Something similar happened in Thursday’s second big case, this one rejecting a third major challenge to the Affordable Care Act, President Barack Obama’s health care law. The majority said the plaintiffs — 18 states led by Texas, and two individuals — had not suffered the sort of direct injury that gave them standing to sue. The court sidestepped questions about the constitutionality of a key provision of the law and what should happen to the rest of it if the court held the provision unconstitutional.

Chief Justice Roberts assigned the majority opinion to Justice Breyer, presumably knowing he would deliver a modest and technical opinion, one that ended up speaking for seven justices — the broadest majority of three Supreme Court decisions rejecting challenges to the health care law. The same coalition that joined the chief justice in the foster care case, plus Justice Clarence Thomas, saved the law.

Justice Alito was aghast. “Today’s decision is the third installment in our epic Affordable Care Act trilogy, and it follows the same pattern as installments one and two,” he wrote, joined by Justice Gorsuch. “In all three episodes, with the Affordable Care Act facing a serious threat, the court has pulled off an improbable rescue.”

Richard J. Lazarus, a law professor at Harvard, said the decisions “suggest that several key justices are willing to temper their views to join the chief’s longstanding battle to have the court decide cases more narrowly and with a more unified voice.”

But he added a note of caution. “What remains to be seen,” he said, “is whether, notwithstanding the chief’s best efforts, his battle to promote a nonpartisan image for the court is ultimately a losing one.”

So far this term, the court’s three Democratic appointees have voted with the majority 73 percent of the time in divided cases, slightly ahead of the 72 percent rate of the six Republican appointees. In the term that ended last year, the gap was 14 percentage points in favor of Republican appointees.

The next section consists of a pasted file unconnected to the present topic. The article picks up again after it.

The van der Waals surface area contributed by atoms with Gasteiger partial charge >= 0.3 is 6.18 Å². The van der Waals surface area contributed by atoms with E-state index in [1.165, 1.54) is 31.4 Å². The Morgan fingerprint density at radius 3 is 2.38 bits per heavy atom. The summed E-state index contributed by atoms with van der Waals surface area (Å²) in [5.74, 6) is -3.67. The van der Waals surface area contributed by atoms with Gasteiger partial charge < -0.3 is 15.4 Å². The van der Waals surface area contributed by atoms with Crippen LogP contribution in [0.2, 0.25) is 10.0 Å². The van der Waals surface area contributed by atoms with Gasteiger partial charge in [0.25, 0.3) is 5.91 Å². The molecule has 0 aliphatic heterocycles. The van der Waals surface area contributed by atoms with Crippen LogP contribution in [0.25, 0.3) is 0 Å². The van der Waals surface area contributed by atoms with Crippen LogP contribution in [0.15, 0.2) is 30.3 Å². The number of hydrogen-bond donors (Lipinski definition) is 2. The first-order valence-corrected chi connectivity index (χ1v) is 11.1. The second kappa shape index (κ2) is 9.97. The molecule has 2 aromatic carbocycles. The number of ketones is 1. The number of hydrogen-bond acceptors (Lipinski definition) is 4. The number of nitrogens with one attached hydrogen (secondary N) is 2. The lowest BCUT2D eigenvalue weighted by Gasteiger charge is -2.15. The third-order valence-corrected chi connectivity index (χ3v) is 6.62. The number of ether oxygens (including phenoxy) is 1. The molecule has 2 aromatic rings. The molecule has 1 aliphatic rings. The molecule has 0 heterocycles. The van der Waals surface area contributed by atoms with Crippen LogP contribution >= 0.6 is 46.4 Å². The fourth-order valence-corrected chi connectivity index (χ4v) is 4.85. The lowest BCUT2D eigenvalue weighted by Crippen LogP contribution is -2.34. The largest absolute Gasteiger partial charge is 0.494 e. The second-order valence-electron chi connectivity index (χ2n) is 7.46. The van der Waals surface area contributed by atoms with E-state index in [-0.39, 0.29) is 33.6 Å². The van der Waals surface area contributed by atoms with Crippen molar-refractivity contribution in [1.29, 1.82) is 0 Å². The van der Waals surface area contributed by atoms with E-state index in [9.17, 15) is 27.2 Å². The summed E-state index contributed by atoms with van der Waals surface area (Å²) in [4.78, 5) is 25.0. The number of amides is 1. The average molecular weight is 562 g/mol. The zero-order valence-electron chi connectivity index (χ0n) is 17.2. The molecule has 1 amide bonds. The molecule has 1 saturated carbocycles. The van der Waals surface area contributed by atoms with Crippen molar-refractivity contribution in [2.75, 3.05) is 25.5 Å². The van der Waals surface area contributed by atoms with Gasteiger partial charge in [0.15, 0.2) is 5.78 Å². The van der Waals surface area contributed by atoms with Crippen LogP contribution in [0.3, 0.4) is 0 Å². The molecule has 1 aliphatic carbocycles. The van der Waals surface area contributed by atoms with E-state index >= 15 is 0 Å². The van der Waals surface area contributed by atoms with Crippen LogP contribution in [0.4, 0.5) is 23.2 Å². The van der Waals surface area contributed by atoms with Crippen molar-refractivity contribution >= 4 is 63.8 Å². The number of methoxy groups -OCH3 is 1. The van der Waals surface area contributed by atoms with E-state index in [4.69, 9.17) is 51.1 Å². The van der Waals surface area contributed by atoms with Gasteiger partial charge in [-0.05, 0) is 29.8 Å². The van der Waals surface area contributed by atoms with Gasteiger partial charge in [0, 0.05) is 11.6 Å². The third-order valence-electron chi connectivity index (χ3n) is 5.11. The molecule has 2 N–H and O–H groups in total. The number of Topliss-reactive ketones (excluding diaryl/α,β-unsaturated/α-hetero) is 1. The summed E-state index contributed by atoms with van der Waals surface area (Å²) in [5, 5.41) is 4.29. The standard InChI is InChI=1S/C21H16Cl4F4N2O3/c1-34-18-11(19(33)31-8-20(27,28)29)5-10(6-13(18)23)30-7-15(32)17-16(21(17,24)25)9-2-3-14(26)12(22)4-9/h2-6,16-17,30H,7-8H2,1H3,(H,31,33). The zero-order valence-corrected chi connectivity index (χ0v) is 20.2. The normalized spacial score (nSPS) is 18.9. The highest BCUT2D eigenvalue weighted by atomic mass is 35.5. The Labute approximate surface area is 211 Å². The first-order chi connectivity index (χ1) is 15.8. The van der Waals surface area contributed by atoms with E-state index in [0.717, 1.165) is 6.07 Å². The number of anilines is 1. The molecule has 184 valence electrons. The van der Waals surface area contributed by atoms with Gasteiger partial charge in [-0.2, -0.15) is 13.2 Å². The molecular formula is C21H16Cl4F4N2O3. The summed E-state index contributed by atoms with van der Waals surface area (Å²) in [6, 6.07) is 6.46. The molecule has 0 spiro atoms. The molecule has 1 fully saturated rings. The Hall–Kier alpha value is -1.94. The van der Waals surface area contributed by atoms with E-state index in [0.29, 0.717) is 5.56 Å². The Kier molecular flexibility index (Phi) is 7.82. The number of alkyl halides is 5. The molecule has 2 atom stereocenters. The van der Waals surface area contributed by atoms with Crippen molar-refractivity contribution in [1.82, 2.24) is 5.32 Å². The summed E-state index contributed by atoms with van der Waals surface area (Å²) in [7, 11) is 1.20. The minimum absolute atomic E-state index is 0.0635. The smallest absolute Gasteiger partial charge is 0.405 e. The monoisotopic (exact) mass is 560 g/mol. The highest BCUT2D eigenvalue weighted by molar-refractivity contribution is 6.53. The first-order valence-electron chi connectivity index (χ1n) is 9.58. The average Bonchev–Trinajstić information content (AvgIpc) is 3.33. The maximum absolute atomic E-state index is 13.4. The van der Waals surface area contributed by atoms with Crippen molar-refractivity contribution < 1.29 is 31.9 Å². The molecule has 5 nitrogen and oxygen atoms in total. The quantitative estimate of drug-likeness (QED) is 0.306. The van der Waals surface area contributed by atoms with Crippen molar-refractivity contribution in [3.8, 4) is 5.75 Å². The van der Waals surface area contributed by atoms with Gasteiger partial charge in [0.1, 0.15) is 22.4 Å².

The change may be explained by strategic voting. The court’s Democratic appointees have not hesitated to join unanimous decisions with conservative outcomes, as labeled by the Supreme Court Database at Washington University. The percentage of liberal decisions in unanimous cases so far this term is just 30, the lowest since at least 1953.

But the story changes in divided cases, where 64 percent of decisions have been labeled liberal, the highest since 1968.

“Going into this term,” Professor Epstein said, “the expectation was a bunch of divided decisions with the three Democratic appointees getting the short end of the stick. So far that prediction is way off the mark. In divided cases, the Trump appointees have moved the court to the left. If anyone got the short end of the stick, it’s this year’s most conservative justice, Alito.”

That may change in the next two weeks, as the court issues decisions in the remaining 15 cases of this term. In any event, said Michael C. Dorf, a law professor at Cornell, this term’s coalitions may be fragile.

“More than in most recent terms, Chief Justice Roberts was able to present a credible picture of a nonpartisan court, with Justices Breyer, Kagan, Kavanaugh and Barrett in particular seeming to go out of their way to forge centrist alliances,” Professor Dorf said. “However, the justices appear to have reached a truce rather than a lasting peace. With high-profile abortion and gun control cases already on the docket for next term, ideological disagreements will likely re-emerge sooner rather than later.”